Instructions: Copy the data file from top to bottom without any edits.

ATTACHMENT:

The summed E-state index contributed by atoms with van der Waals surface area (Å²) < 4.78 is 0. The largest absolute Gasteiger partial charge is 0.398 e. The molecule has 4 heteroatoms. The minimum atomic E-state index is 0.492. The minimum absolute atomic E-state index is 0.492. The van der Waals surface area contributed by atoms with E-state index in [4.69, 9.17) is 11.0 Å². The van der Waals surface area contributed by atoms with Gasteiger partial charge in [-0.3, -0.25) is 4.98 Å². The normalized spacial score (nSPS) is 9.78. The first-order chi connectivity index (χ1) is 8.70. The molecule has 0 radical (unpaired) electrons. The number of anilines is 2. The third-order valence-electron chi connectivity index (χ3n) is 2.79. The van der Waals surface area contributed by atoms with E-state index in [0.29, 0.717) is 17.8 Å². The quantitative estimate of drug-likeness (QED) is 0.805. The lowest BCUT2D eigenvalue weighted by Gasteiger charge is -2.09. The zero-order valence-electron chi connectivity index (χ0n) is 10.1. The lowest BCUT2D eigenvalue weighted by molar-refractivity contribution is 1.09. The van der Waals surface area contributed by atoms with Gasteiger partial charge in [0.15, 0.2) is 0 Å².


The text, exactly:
The summed E-state index contributed by atoms with van der Waals surface area (Å²) < 4.78 is 0. The largest absolute Gasteiger partial charge is 0.398 e. The molecule has 4 heteroatoms. The minimum atomic E-state index is 0.492. The minimum absolute atomic E-state index is 0.492. The van der Waals surface area contributed by atoms with E-state index in [4.69, 9.17) is 11.0 Å². The van der Waals surface area contributed by atoms with Gasteiger partial charge in [-0.3, -0.25) is 4.98 Å². The normalized spacial score (nSPS) is 9.78. The first-order chi connectivity index (χ1) is 8.70. The molecule has 0 radical (unpaired) electrons. The number of anilines is 2. The third-order valence-electron chi connectivity index (χ3n) is 2.79. The van der Waals surface area contributed by atoms with E-state index in [0.29, 0.717) is 17.8 Å². The quantitative estimate of drug-likeness (QED) is 0.805. The lowest BCUT2D eigenvalue weighted by Gasteiger charge is -2.09. The zero-order valence-electron chi connectivity index (χ0n) is 10.1. The lowest BCUT2D eigenvalue weighted by molar-refractivity contribution is 1.09. The van der Waals surface area contributed by atoms with Gasteiger partial charge in [0.15, 0.2) is 0 Å².